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Lance Cpl. Riley Deforest stabilizes the legs on the 81mm mortar system after Lance Cpl. Nicholas Seelhammer dropped a projectile in the tube Sept. 6, 2015 during Forest Light 16-1 at Camp Imazu, Takashima, Japan. The Japanese Ground Self-Defense Force and U.S. Marines took turns calling fire missions, prepping the mortar for fire, and firing the mortar during the training. Forest Light is a semi-annual, bilateral exercise consisting of a command post exercise and multiple field training events conducted by elements of III Marine Expeditionary Force and the JGSDF. Deforest is from Norwich, New York, and is a mortarman with 1st Battalion, 2nd Marine Regiment currently assigned to 4th Marine Regiment, 3rd Marine Division, III MEF. Seelhammer is from Dawsonville, Georgia, and is a mortarman with 1st Bn., 2nd Marines.

Photo by Cpl. Devon Tindle

JGSDF, Marines fire mortars at Forest Light 16-1

11 Sep 2015 | Cpl. Devon Tindle III Marine Expeditionary Force

Japanese Ground Self-Defense Force Members and U.S. Marines came together on Sept. 6, 2015 at Camp Imazu, Takashima, Japan, to shoot mortars during Forest Light 16-1.

Forest Light is a semi-annual, bilateral exercise consisting of a command post exercise and multiple field training events, conducted by elements of III Marine Expeditionary Force and the JGSDF.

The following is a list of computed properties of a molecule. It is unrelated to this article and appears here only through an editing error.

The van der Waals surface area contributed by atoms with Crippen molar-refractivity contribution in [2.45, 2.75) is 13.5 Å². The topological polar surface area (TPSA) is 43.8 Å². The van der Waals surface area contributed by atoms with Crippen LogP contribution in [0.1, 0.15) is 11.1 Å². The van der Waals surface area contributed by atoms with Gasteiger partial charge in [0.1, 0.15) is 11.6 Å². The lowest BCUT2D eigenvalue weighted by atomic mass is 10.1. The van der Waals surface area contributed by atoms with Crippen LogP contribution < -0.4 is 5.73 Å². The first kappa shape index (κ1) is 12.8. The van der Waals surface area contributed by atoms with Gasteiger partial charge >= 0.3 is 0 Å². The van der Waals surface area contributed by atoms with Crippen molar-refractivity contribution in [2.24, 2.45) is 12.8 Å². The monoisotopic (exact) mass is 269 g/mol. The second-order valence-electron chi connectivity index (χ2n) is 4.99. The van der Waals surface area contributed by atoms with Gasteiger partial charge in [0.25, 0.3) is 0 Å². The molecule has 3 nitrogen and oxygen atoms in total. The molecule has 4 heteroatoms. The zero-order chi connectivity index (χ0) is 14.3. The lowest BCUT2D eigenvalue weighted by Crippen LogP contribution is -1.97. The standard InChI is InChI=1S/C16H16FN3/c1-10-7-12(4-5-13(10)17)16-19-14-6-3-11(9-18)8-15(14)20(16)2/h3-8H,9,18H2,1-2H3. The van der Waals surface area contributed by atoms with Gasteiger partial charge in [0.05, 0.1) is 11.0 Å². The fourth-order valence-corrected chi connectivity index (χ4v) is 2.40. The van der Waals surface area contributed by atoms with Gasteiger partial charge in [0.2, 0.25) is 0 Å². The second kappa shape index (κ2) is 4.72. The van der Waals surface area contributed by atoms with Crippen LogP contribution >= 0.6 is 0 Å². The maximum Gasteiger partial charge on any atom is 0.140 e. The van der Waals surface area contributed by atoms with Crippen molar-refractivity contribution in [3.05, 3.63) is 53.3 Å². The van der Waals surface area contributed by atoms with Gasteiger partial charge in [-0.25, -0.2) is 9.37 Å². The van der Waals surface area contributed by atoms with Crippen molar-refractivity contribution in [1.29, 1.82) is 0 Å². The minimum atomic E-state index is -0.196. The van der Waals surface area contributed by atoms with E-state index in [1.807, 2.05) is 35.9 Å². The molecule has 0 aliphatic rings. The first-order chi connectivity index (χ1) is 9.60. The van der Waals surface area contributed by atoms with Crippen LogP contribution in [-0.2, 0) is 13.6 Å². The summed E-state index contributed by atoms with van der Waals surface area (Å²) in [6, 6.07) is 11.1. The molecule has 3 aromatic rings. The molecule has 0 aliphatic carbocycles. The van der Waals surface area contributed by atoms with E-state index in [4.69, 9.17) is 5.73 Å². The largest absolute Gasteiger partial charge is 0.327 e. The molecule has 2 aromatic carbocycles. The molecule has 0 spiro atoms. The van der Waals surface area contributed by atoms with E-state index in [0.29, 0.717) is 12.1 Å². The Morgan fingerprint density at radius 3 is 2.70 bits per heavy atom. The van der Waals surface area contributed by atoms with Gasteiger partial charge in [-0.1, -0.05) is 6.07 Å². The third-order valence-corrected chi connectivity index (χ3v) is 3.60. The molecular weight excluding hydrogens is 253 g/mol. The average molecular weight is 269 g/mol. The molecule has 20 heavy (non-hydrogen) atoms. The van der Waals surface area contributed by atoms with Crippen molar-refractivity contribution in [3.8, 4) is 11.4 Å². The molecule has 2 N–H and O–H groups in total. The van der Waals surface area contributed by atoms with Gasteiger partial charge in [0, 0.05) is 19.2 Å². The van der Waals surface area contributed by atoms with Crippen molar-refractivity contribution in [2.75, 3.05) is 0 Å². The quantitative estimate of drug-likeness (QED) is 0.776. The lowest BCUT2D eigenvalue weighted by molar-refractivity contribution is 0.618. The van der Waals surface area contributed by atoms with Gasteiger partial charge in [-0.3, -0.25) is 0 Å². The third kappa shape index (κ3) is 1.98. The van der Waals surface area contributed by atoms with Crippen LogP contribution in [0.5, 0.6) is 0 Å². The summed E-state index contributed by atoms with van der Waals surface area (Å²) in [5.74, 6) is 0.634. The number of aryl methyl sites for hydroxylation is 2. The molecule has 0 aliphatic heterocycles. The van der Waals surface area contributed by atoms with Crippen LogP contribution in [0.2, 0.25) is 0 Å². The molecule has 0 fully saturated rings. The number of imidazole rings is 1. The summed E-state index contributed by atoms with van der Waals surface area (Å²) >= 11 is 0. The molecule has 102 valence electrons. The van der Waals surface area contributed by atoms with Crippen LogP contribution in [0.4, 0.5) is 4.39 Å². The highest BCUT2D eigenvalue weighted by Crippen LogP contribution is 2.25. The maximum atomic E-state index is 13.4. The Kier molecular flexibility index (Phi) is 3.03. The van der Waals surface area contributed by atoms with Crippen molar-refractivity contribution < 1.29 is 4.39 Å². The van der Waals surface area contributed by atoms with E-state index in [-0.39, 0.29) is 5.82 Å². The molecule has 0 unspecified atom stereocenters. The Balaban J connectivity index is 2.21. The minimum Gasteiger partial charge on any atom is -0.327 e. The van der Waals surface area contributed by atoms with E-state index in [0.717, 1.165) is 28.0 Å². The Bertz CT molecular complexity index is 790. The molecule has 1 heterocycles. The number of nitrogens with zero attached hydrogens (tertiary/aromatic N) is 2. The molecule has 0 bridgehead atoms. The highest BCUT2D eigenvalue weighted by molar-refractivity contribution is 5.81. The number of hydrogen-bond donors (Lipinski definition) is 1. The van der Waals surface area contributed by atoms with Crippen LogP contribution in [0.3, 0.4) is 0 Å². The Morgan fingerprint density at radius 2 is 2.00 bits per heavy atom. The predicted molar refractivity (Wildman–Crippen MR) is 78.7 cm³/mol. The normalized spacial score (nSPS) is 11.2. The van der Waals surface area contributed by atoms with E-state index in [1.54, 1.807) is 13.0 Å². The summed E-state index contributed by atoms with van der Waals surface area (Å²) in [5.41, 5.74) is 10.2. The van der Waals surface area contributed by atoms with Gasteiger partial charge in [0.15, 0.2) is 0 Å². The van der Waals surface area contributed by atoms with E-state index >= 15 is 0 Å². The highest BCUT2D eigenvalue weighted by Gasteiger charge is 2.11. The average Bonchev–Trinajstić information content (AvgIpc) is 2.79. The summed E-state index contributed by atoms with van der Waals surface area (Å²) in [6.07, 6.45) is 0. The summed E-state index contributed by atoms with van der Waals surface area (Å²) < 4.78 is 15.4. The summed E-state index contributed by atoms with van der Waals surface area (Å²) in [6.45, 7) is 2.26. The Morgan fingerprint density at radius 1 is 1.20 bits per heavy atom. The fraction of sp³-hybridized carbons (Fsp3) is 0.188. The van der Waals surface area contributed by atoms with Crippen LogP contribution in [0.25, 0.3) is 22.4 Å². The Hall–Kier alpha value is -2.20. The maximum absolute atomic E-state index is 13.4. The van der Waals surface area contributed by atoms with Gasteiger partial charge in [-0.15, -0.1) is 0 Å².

Getting to shoot weapons in different terrains helps prepare Marines for the various missions they may face in the future, according to Cpl. Taylor McCullough, a mortarman with 1st Battalion, 2nd Marine Regiment, currently assigned to 4th Marine Regiment, 3rd Marine Division, III Marine Expeditionary Force.

“We have to be ready for any type of terrain because we never know what we are going to get,” said McCullough, from Benton, Louisiana. “Today it was rainy and muddy making our baseplates sink faster causing us to dig our bipods out deeper. The more we train with harsh weather the better we will be at overcoming the difficulties.”

According to McCullough, observing and understanding how the Japanese do things in a different manner and trading knowledge helps their unit.

“I noticed how efficient they run their gun,” said McCullough. “They are very good at what they do. There are little tips and tricks I picked up on, which I can use to help junior Marines in the future.”

The JGSDF wants to learn as much as possible from the Marines, according to Master Sgt. Yutaka Kawano, a mortarman with 15th Infantry Regiment, 14th Brigade, JGSDF.

“The JGSDF can learn a lot from the Marines by training together, because they are the more experienced war fighters in the world,” said Kawano. “We especially want to learn the fundamentals, such as, rifle carries and mortar equipment. That’s why I believe exercises like Forest Light are great training and an honor to learn from the best.”